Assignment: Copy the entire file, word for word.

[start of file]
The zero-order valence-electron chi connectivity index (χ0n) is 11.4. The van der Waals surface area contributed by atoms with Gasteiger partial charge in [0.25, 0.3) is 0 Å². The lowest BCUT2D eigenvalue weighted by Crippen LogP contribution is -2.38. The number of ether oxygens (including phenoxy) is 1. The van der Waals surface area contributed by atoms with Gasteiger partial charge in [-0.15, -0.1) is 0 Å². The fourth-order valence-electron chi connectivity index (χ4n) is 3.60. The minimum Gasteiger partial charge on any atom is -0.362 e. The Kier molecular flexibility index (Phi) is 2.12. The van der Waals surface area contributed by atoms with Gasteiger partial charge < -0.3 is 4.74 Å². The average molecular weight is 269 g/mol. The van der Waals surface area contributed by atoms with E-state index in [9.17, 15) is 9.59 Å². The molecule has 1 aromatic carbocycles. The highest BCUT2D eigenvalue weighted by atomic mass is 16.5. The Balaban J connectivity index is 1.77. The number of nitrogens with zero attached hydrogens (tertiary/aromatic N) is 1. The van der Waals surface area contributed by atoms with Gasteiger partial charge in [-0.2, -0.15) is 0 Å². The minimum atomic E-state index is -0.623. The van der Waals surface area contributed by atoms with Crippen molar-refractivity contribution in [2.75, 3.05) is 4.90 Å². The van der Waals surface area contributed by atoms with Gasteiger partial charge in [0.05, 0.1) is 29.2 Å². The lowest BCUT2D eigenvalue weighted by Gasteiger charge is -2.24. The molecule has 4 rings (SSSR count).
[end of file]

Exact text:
The zero-order valence-electron chi connectivity index (χ0n) is 11.4. The van der Waals surface area contributed by atoms with Gasteiger partial charge in [0.25, 0.3) is 0 Å². The lowest BCUT2D eigenvalue weighted by Crippen LogP contribution is -2.38. The number of ether oxygens (including phenoxy) is 1. The van der Waals surface area contributed by atoms with Gasteiger partial charge in [-0.15, -0.1) is 0 Å². The fourth-order valence-electron chi connectivity index (χ4n) is 3.60. The minimum Gasteiger partial charge on any atom is -0.362 e. The Kier molecular flexibility index (Phi) is 2.12. The van der Waals surface area contributed by atoms with Gasteiger partial charge < -0.3 is 4.74 Å². The average molecular weight is 269 g/mol. The van der Waals surface area contributed by atoms with E-state index in [9.17, 15) is 9.59 Å². The molecule has 1 aromatic carbocycles. The highest BCUT2D eigenvalue weighted by atomic mass is 16.5. The Balaban J connectivity index is 1.77. The number of nitrogens with zero attached hydrogens (tertiary/aromatic N) is 1. The van der Waals surface area contributed by atoms with Gasteiger partial charge in [-0.2, -0.15) is 0 Å². The minimum atomic E-state index is -0.623. The van der Waals surface area contributed by atoms with Crippen molar-refractivity contribution in [2.75, 3.05) is 4.90 Å². The van der Waals surface area contributed by atoms with Gasteiger partial charge in [0.05, 0.1) is 29.2 Å². The lowest BCUT2D eigenvalue weighted by Gasteiger charge is -2.24. The molecule has 4 rings (SSSR count).